Second, the Iranian people have become remarkably quiescent during the last few years, and it is not clear what might lead them to become more active politically. It is especially bewildering that Iranians have not reacted strongly to the Conservatives' various attacks on the Reformists in recent years, to their blatant efforts to control the election in February, and to Iran's continuing economic stagnation. If these conditions have not activated the Iranian public, it is difficult to say what might do so. Moreover, high oil prices and a possible U.S.-Iran rapprochement could help defuse popular unrest during the next few years.

If a major challenge does somehow emerge to the Conservatives, it could produce one of three main outcomes. First, in what could be called an "Iranian Velvet Revolution," a major challenge might break the Conservatives' grip on power and produce a relatively democratic regime—either an "Islamic democracy" or perhaps a secular democracy, depending on how events play out. Khatami's failure to reform the Islamic regime from within suggests that this will occur only if a mass movement of some sort emerges. Second, in what could be called an "Iranian Tienanmen Square," the Conservatives might succeed in putting down such a challenge and then rule in a much more repressive manner, replacing the relatively mild Islamic-populist regime that exists today with an Islamic dictatorship. Third, both sides might back down before a Velvet Revolution or Tienanmen Square scenario emerges, producing a reversion to the status quo ante.

It is impossible to say in advance which of these scenarios might occur. Clearly the outcome of such a confrontation would depend very much on the determination of the challengers to achieve their goals, the loyalty of the security forces, and the actions of key leaders. However, each of these factors would be affected very much by the unfolding dynamics of the confrontation itself, so we cannot say with any certainty how they might play out and which outcome might emerge.

Of course, this uncertainty and the gravity of these outcomes for Iran's future might well persuade Iran's leaders to avoid confrontation or back down in the early stages of one - a pattern that has, in fact, played out repeatedly in Iran in recent years. Consequently, the most likely scenario for Iran's future probably is a continuation of the tense factional standoff that has prevailed for many years now.

Implications for Regional Security and U.S. Interests

Regardless of what happens domestically, Iran's foreign policy is likely to remain fairly pragmatic in the foreseeable future, continuing the pattern of recent years. Both the Conservatives and the radical Reformists are preoccupied with domestic matters and therefore are likely to avoid open confrontation, both with their neighbors and with the West. Moreover, inflammatory rhetoric aside, recent trends suggest that both factions want better relations not only with Europe but also with the United States, whose economic sanctions are a major obstacle to improving Iran's economy.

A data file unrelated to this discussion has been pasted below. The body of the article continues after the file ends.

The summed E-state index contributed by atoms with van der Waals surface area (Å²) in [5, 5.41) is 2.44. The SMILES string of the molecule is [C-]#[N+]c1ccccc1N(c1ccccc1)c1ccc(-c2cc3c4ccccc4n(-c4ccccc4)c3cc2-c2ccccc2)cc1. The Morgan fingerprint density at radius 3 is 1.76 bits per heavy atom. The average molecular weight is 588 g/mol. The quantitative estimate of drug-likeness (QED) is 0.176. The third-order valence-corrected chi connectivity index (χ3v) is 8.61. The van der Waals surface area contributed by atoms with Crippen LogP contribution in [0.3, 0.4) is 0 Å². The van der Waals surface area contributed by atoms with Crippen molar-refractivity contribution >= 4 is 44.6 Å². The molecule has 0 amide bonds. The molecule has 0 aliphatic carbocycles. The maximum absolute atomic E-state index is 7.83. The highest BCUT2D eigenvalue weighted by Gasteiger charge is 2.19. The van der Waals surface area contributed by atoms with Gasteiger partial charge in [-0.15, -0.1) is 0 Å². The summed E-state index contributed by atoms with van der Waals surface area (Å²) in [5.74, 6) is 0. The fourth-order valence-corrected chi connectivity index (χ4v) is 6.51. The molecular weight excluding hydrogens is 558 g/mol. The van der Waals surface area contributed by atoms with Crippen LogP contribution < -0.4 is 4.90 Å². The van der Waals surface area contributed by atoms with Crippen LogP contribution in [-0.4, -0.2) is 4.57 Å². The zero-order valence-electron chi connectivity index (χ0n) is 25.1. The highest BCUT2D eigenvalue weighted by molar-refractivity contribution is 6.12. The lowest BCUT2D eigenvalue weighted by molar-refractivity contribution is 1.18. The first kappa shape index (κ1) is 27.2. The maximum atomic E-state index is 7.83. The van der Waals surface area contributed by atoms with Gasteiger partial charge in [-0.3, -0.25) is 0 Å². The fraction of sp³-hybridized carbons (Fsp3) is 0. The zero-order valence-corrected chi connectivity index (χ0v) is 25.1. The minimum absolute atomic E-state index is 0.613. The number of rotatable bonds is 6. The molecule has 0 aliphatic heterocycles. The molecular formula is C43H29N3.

Nevertheless, there could be two important foreign-policy differences between a radical Reformist-dominated regime and a Conservative-dominated regime. First, while the radical Reformists have given up the confrontational, anti-Western foreign policy views they once held, the Conservatives' coalition contains a small but important element of foreign-policy hardliners. Consequently, Iran's leaders are more likely to challenge the regional status quo under a Conservative-dominated regime in response to demands from these hardliners. Such a challenge might take the form of continued efforts to develop a nuclear weapons capability, efforts to expand Iran's intermediate-range missile forces and its biological and chemical weapons capabilities, and efforts to maintain a capacity to attack the United States and its regional allies through proxies like Hezbollah, Hamas, and perhaps forces in Iraq. The radical Reformists express little interest in these matters and seem more determined to improve relations with the United States than the Conservatives.

Second, the Conservatives generally are more xenophobic and less pragmatic than the radical Reformists, so a Conservative-dominated regime would be less reliable and less trustworthy than a radical Reformist-dominated regime. With the Conservatives largely in control of foreign policy, Iran in recent months has violated both the spirit and the letter of its October 2003 agreement with the International Atomic Energy Agency (IAEA) on the development of its nuclear capabilities. Unreliable behavior of this sort is likely to continue as long as the Conservatives control Iran's foreign policy. Moreover, agreements with Iran to stop its missile development, its biological and chemical weapons development, or its support for proxy forces like Hezbollah would be even harder to verify than the IAEA agreement, so Iran's behavior probably would be even more unreliable on these matters under the Conservatives.

Consequently, since the Conservatives are likely to remain in control of Iran's foreign policy for the foreseeable future, we can expect continued efforts by Iran to avoid confrontation and even achieve rapprochement with the United States and its allies, but also continued challenges to the United States and likely violations of any agreements that might be reached on key issues. For substantial change to occur in Iran's foreign policy, a major change in Iranian domestic politics—a Velvet Revolution of some sort—is probably necessary. This seems unlikely during the foreseeable future.

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About the Author

Mark Gasiorowski is Professor of Political Science at Louisiana State University.